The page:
Saturday, September 27, 2014
You Always Take the Weather With You
So part of this trip is learning how to accept things as they are. I posted a photo album on facebook the other day and to look at it, you’d think my trip was this magical fairyland of beautiful sunrises, sunsets, walks on the beach and loving life.
If I were someone else that might be my experience but as I am me, I carry all my baggage along with me. There are moments I’ve enjoyed, don’t get me wrong. I’m not ungrateful. There are also many moments that I’ve been homesick, missing my sister, missing my dog, missing my house and all my stuff. I’ve been wishing for a long time now that I could get back to work. Start another shop and do something rewarding and useful.
For a long time my identity was tied up with being sick. I was diagnosed with an auto-immune disease eight years ago and my world imploded. I lost my business and bounced between anxiety and depression. I discovered Reiki and it changed my life in ways that are still unfolding. I have been fortunate to find a Reiki teacher here who can give me the rest of my training and it has given me a sense of purpose, a feeling that this year isn’t for nothing.
As I’ve gotten older, I have gotten better at accepting things but sometimes it seems harder than usual. I was doing alright in Charlottesville. I enjoyed my home and my books and my office. When you’re married, it can’t be all about what you want and for the last few years my husband has been feeling pulled to spend more time in South Africa with his family.
The upside of that is getting to see beautiful places and travelling. The downside is the upheaval of everything that I find comfortable and safe. I’ve decided that this is the last trip for awhile. I want to work on getting my life back and playing to my strengths instead of hurling myself into these situations where I feel like I’m being thrashed about by a washing machine (which matches today’s weather by the way. I walked out on the beach and it’s blowing a gale and the sea is churning and the sand is blowing across the beach pelting anyone who dares to walk near with tiny grains of sand.)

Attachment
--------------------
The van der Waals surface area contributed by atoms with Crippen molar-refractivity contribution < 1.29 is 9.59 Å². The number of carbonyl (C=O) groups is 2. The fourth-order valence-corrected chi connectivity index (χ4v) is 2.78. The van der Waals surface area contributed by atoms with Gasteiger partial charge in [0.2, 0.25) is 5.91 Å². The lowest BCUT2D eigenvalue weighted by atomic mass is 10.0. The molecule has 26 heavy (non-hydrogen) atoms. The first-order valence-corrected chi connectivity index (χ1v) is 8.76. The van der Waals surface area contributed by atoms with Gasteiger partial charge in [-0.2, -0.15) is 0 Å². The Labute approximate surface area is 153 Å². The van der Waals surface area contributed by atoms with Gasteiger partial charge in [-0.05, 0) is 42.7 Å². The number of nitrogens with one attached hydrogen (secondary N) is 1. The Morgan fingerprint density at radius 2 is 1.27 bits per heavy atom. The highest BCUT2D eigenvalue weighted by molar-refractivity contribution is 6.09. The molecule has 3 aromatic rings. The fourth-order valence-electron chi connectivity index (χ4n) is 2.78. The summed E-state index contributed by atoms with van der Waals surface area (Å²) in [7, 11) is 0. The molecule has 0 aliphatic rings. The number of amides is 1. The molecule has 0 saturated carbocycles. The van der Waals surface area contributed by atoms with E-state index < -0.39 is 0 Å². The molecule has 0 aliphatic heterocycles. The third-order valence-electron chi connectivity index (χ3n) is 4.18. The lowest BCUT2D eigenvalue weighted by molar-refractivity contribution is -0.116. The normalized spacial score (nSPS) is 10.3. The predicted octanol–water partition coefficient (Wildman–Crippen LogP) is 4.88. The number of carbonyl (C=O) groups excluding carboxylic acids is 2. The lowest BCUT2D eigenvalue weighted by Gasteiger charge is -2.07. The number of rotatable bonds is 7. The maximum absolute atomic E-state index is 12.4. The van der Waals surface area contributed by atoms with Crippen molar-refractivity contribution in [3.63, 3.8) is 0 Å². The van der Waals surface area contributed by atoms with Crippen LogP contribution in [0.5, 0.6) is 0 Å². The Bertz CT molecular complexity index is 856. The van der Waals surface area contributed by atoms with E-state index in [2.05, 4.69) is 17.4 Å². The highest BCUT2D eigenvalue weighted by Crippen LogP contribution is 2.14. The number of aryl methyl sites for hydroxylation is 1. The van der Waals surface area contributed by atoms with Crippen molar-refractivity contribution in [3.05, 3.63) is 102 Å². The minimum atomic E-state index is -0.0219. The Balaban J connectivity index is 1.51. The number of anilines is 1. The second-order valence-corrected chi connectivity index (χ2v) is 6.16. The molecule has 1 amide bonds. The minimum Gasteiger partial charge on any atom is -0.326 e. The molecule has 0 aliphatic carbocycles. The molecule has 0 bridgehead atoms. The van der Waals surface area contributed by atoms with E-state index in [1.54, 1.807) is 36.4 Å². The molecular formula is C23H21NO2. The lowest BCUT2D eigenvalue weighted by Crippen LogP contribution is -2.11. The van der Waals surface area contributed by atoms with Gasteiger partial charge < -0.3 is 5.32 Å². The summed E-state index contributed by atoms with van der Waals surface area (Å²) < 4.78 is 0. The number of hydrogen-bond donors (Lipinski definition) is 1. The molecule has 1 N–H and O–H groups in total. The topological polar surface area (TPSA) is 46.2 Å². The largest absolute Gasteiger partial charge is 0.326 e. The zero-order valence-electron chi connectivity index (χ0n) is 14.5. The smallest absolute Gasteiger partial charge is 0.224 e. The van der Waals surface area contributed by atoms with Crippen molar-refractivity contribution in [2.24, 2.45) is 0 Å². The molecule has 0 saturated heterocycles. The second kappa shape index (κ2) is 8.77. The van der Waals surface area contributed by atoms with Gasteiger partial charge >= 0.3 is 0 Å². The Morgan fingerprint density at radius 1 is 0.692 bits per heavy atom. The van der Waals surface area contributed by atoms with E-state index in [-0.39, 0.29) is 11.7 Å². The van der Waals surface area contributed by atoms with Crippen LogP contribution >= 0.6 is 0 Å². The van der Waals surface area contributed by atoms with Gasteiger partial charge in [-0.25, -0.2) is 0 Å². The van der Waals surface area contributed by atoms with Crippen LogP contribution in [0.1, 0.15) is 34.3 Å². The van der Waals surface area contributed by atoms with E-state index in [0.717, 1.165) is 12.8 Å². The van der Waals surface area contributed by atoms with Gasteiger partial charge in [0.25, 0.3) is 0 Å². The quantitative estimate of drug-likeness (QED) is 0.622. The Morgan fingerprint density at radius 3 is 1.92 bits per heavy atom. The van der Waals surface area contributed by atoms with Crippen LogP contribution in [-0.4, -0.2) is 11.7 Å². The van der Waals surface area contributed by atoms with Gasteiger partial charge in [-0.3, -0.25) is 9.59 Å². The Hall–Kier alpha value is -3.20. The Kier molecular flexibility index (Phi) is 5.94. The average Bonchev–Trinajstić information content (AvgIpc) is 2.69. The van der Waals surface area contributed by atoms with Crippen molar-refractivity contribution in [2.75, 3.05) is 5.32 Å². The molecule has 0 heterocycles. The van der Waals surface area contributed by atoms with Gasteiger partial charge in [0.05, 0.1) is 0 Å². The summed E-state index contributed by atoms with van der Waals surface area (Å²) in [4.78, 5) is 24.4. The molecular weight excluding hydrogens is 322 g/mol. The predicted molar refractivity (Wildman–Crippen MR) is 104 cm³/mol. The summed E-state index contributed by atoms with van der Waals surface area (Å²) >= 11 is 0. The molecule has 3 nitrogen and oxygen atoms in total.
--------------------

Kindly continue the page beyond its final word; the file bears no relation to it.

My experience in South Africa is always mixed. On the one hand you have incredible beauty. The plants alone make my heart sing. I’ve never seen such variety of flowers and palms and indigenous plants as I see here on a daily basis. There is also the open friendliness of the people and the beautiful climate and the ocean.
On the other hand this is a place with a lot of suffering. The crime rate is high, the poverty rate equally high. Some days the beach is filled with trash and it’s hard not to hate people for behaving like pigs. Other days, people gather to pick up trash or maybe I do and then I feel better about the way things are.
Another example of the way things are here is the slowly failing infrastructure. As the years go on and funds get scarce you see things starting to fall apart. The life guard tower has been shedding glass windows and parts of its roof since we’ve lived here and with the high wind, there is always a sense that it’s going to fall on someone. The inside of this huge building is held up by makeshift beams. The lifeguards are probably taking a chance with their lives by staying in this building. There is also the regular practice of illegal dumping of sewage into the rivers that join the sea. The air quality is poor due to the lack of simple things like catalytic converters on cars. It’s a third world country and I guess these things are to be expected.
To be fair, looking at the other side, I have probably seen more happy people here than I see back home. Almost everyone seems to get exercise and enjoy the outdoors. There is less complaining here than in the States. People make the most of what’s here and I admire that. When there is a holiday, people have fun.
There is also a thriving artist community here. Many creative people know each other and there is a love of art and craft here that I used to see back home before the recession and the wars made everyone more cautious and less likely and able to spend money. Hopefully that’s changing because I want to go back to my art and jewelry making and all the things I love to do.
I know there are lessons for me to learn here and I am trying. I’m sitting here looking out to sea. It’s wild but beautiful. I’d never be able to afford to have a view like this back home. I’m trying not to make missing home a reason not to enjoy what this place has to offer. Today I’ve made fresh juice with carrot, celery, cucumber, apple and lemon. It’s delicious and just that is something to be grateful for.
I also just found out that my latest manuscript has been accepted by my publisher which is also a big reason to celebrate. It gives me something to work on and I feel a sense of accomplishment that helps when I feel overwhelmed by anxiety and depression. I’m trying to practice acceptance. That’s really all I can do since all I have is this moment right here.
Cheers from South Africa